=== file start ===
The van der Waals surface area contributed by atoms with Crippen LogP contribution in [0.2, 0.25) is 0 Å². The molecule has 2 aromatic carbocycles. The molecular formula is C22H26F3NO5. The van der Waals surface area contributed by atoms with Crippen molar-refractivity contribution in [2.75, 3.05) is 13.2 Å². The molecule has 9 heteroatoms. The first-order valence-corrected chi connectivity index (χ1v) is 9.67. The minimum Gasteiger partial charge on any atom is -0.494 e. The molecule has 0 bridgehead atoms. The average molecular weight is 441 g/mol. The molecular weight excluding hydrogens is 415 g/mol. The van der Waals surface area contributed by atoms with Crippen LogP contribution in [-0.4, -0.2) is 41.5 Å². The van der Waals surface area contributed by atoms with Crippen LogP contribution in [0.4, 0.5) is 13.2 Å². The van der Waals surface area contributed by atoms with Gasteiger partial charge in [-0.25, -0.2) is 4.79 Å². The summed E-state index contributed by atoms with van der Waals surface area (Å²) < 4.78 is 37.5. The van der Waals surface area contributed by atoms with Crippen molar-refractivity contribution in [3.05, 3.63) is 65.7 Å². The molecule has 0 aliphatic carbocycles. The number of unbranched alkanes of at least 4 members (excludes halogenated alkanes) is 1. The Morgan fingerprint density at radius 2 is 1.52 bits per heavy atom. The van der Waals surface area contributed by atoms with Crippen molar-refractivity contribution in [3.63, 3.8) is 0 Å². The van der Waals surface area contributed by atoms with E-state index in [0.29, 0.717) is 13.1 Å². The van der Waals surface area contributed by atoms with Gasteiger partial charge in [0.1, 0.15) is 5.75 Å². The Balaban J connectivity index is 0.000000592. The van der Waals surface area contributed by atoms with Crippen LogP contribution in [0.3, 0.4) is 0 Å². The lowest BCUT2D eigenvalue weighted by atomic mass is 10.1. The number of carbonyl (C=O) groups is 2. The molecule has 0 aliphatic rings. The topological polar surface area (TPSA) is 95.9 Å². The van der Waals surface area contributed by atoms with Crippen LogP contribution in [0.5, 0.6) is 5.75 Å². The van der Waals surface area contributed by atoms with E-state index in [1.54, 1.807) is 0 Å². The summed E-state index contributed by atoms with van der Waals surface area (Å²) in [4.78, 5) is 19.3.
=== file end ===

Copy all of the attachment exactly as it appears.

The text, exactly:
The van der Waals surface area contributed by atoms with Crippen LogP contribution in [0.2, 0.25) is 0 Å². The molecule has 2 aromatic carbocycles. The molecular formula is C22H26F3NO5. The van der Waals surface area contributed by atoms with Crippen molar-refractivity contribution in [2.75, 3.05) is 13.2 Å². The molecule has 9 heteroatoms. The first-order valence-corrected chi connectivity index (χ1v) is 9.67. The minimum Gasteiger partial charge on any atom is -0.494 e. The molecule has 0 bridgehead atoms. The average molecular weight is 441 g/mol. The molecular weight excluding hydrogens is 415 g/mol. The van der Waals surface area contributed by atoms with Crippen LogP contribution in [-0.4, -0.2) is 41.5 Å². The van der Waals surface area contributed by atoms with Crippen LogP contribution in [0.4, 0.5) is 13.2 Å². The van der Waals surface area contributed by atoms with Gasteiger partial charge in [-0.25, -0.2) is 4.79 Å². The summed E-state index contributed by atoms with van der Waals surface area (Å²) < 4.78 is 37.5. The van der Waals surface area contributed by atoms with Crippen molar-refractivity contribution in [3.05, 3.63) is 65.7 Å². The molecule has 0 aliphatic carbocycles. The number of unbranched alkanes of at least 4 members (excludes halogenated alkanes) is 1. The Morgan fingerprint density at radius 2 is 1.52 bits per heavy atom. The van der Waals surface area contributed by atoms with Crippen molar-refractivity contribution in [3.63, 3.8) is 0 Å². The van der Waals surface area contributed by atoms with E-state index in [0.29, 0.717) is 13.1 Å². The van der Waals surface area contributed by atoms with Gasteiger partial charge in [0.1, 0.15) is 5.75 Å². The Balaban J connectivity index is 0.000000592. The van der Waals surface area contributed by atoms with Crippen LogP contribution in [0.3, 0.4) is 0 Å². The lowest BCUT2D eigenvalue weighted by atomic mass is 10.1. The number of carbonyl (C=O) groups is 2. The molecule has 0 aliphatic rings. The topological polar surface area (TPSA) is 95.9 Å². The van der Waals surface area contributed by atoms with Crippen LogP contribution in [0.5, 0.6) is 5.75 Å². The van der Waals surface area contributed by atoms with E-state index in [1.54, 1.807) is 0 Å². The summed E-state index contributed by atoms with van der Waals surface area (Å²) in [4.78, 5) is 19.3.